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A MIDSOMMER NIGHTS DREAME
A pleasant Comedy of THE MERRY WIUES
THE MERRY WIUES OF WINDSOR
MUCH ADOE ABOUT NOTHING
R E A D E R.
HE plays of SHAKESPEARE have been so often republished, with every feeming advantage which the joint labours of men of the first abilities could procure for them, that one would hardly imagine they could stand in need of any thing beyond the illuftration of fome few dark paffages. Modes of expreffion must remain in obfcurity, or be retrieved from time to time, as chance may throw the books of that age into the hands of critics who fhall make a proper use of them. Many have been of opinion that his language will continue obfcure to all those who are unacquainted with the provincial expreffions which they suppose him to have used; but for my own part, I cannot believe but that those which are now local may once have been universal, and must have been the language of those perfons before whom his plays were represented. However, it is certain that the inftances of obfcurity from this fource are very few.
SOME have been of opinion that even a particular fyntax prevailed in the time of SHAKESPEARE; but, as I do not recollect that any proofs were ever brought in support of that fentiment, I own I am of the contrary opinion.
In his time indeed a different arrangement of fyllables had been introduced in imitation of the Latin, as we find in ASCHAM; and the verb was very frequently kept back in the fentence; but in SHAKESPEARE no marks of it are difcernible: and though the rules of fyntax were more ftrictly obferved by the writers of that age than they have been fince, He of all the number is perhaps the most ungrammatical. To make his meaning intelligible to his audience feems to have been his only care, and with the ease of conversation he has adopted its incorrectness.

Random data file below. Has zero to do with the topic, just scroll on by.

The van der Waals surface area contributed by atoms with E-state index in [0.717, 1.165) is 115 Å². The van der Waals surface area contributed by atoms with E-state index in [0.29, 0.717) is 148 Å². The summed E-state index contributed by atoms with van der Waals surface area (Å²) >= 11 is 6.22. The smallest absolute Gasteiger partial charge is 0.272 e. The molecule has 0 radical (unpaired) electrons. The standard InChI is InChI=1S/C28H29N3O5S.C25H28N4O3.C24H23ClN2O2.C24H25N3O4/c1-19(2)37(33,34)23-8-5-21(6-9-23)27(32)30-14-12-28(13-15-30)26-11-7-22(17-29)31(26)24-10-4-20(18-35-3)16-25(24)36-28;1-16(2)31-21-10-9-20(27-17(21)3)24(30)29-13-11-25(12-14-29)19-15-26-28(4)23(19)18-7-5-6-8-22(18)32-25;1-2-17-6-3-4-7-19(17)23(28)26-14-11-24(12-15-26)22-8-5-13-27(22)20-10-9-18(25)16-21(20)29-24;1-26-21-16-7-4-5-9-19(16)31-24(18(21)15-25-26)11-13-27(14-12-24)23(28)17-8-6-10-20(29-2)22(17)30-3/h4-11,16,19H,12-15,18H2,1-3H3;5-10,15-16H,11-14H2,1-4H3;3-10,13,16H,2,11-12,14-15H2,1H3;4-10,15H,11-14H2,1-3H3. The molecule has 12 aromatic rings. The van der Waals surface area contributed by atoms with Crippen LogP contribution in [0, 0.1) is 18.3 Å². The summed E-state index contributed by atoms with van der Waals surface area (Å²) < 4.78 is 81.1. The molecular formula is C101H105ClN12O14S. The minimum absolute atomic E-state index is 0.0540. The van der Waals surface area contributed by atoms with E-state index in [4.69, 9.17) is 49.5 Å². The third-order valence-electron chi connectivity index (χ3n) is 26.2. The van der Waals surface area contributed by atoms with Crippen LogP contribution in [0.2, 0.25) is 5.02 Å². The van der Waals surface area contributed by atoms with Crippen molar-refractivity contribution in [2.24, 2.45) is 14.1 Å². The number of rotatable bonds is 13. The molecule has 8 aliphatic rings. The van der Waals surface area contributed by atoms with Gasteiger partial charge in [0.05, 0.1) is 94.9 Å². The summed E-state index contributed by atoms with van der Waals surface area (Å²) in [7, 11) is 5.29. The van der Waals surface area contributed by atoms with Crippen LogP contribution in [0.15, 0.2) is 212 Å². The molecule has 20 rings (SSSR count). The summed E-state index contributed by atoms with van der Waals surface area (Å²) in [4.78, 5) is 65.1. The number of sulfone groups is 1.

THE past editors, eminently qualified as they were by genius and learning for this undertaking, wanted induftry; to cover which they published catalogues, transcribed at random, of a greater number of old copies than ever they can be fuppofed to have had in their poffeffion; when, at the fame time, they never examined the few which we know they had, with any great degree of accuracy. The laft Editor alone has dealt fairly with the world in this particular; he profeffes to have made use of no more than he had really feen, and has annexed a lift of fuch to every play, together with a complete one of those fuppofed to be in being, at the conclufion of his work,